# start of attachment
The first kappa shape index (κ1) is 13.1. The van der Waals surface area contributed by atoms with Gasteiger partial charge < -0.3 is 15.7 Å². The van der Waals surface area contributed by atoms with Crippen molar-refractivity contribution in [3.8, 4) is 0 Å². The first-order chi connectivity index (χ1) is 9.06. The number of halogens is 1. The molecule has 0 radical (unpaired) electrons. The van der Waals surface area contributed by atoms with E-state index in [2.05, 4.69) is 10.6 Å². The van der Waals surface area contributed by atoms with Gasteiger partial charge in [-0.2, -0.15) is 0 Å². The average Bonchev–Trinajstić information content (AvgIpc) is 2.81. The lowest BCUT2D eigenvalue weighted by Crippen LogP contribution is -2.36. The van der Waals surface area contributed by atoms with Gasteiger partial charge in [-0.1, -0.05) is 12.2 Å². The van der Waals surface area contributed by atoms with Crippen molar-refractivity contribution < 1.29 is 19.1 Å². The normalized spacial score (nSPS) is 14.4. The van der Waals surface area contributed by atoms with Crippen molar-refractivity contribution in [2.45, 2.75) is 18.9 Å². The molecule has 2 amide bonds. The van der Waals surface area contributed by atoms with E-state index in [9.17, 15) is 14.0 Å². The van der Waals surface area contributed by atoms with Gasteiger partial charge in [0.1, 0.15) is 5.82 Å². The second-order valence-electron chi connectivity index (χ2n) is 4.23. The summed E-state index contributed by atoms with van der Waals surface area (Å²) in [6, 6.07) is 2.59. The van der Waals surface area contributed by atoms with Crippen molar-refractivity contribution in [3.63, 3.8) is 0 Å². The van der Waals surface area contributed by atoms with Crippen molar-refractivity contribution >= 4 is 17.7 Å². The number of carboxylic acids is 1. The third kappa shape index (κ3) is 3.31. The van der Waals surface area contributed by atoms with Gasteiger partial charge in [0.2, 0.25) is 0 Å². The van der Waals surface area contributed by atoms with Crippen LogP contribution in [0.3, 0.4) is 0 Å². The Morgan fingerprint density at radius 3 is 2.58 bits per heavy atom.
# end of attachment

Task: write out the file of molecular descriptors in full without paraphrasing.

The first kappa shape index (κ1) is 13.1. The van der Waals surface area contributed by atoms with Gasteiger partial charge < -0.3 is 15.7 Å². The van der Waals surface area contributed by atoms with Crippen molar-refractivity contribution in [3.8, 4) is 0 Å². The first-order chi connectivity index (χ1) is 9.06. The number of halogens is 1. The molecule has 0 radical (unpaired) electrons. The van der Waals surface area contributed by atoms with E-state index in [2.05, 4.69) is 10.6 Å². The van der Waals surface area contributed by atoms with Gasteiger partial charge in [-0.2, -0.15) is 0 Å². The average Bonchev–Trinajstić information content (AvgIpc) is 2.81. The lowest BCUT2D eigenvalue weighted by Crippen LogP contribution is -2.36. The van der Waals surface area contributed by atoms with Gasteiger partial charge in [-0.1, -0.05) is 12.2 Å². The van der Waals surface area contributed by atoms with Crippen molar-refractivity contribution < 1.29 is 19.1 Å². The normalized spacial score (nSPS) is 14.4. The van der Waals surface area contributed by atoms with Crippen molar-refractivity contribution in [2.45, 2.75) is 18.9 Å². The molecule has 2 amide bonds. The van der Waals surface area contributed by atoms with E-state index in [9.17, 15) is 14.0 Å². The van der Waals surface area contributed by atoms with Gasteiger partial charge in [0.1, 0.15) is 5.82 Å². The second-order valence-electron chi connectivity index (χ2n) is 4.23. The summed E-state index contributed by atoms with van der Waals surface area (Å²) in [6, 6.07) is 2.59. The van der Waals surface area contributed by atoms with Crippen molar-refractivity contribution in [3.63, 3.8) is 0 Å². The van der Waals surface area contributed by atoms with Crippen molar-refractivity contribution >= 4 is 17.7 Å². The number of carboxylic acids is 1. The third kappa shape index (κ3) is 3.31. The van der Waals surface area contributed by atoms with Gasteiger partial charge in [0.2, 0.25) is 0 Å². The van der Waals surface area contributed by atoms with Crippen LogP contribution in [0.3, 0.4) is 0 Å². The Morgan fingerprint density at radius 3 is 2.58 bits per heavy atom.